When considering the influence of stakeholders and the contributions that they make, teachers seemed uncertain what was intended by using the word ‘stakeholders’. This was explained as governors and parents and any other people with an interest in what happens within the department. As an independent school we have to be very aware of parental expectations and keep them informed about what we are doing but also have to be careful that they do not have to become too involved! The governors of the school support the teaching by ensuring the maintenance of building, facilities and the provision of budgets so that individual departments have the resources they need. The governors do not directly influence the direction of teaching within any departments, although they do monitor results particularly those provided by the mathematics and English departments. This is perhaps symptomatic of the way that the governors have operated although the new Head teacher is keen to involve governors more in the day-to-day life of the school.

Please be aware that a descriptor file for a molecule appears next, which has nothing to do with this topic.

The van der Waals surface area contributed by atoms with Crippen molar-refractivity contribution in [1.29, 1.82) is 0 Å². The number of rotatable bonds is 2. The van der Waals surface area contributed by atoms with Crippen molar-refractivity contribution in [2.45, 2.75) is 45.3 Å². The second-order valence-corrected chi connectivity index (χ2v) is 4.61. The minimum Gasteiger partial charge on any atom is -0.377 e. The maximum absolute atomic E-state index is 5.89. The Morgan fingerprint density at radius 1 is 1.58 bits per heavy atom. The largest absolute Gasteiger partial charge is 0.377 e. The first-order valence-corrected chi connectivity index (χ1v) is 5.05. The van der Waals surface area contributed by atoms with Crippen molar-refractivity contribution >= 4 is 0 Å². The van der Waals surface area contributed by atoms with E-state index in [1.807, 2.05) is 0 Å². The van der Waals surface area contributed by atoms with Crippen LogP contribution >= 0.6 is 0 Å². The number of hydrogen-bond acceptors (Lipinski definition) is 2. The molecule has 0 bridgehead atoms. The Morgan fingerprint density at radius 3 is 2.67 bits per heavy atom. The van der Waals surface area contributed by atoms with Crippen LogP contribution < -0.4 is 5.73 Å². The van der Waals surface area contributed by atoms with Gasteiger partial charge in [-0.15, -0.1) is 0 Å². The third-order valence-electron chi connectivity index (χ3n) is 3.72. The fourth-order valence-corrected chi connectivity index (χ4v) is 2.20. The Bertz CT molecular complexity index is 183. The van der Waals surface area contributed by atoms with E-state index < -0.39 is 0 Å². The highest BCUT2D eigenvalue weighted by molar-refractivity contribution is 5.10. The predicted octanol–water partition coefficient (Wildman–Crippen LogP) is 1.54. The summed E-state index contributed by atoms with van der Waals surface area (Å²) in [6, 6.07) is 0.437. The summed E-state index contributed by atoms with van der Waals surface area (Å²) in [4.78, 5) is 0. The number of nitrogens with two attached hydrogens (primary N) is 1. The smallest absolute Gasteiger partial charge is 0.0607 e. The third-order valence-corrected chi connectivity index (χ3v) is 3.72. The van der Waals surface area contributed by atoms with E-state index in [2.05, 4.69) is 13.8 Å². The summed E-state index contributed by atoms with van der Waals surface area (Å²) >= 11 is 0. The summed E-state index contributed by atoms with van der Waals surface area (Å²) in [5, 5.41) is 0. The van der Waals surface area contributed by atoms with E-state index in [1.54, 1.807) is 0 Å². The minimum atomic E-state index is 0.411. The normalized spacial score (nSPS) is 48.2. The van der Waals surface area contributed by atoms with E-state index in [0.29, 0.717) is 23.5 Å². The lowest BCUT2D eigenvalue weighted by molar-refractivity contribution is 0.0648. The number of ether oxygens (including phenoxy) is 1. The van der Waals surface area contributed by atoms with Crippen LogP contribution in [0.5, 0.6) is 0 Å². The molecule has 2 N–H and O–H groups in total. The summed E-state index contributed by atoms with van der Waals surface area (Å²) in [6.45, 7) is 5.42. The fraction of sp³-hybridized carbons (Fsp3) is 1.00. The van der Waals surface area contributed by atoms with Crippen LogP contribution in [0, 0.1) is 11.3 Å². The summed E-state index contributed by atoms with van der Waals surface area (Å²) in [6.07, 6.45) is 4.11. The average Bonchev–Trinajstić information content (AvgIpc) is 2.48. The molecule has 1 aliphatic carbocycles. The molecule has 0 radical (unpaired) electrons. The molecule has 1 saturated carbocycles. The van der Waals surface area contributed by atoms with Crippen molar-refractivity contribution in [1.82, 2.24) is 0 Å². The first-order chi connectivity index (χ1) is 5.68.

When considering teachers' attitudes to the teaching of mathematics the limitations of four levels become obvious as one of the differences between level 3 and level 2 is that teacher’s attitudes shift from ‘negative’ to ‘positive’, whilst in the same description there is how much talk takes places about the teaching of mathematics, which is largely informal rather than there being regular time to discuss it. This highlights the difficulty with assigning a particular level to aspects of the work as our department fits between the level 2 and level 3 descriptions.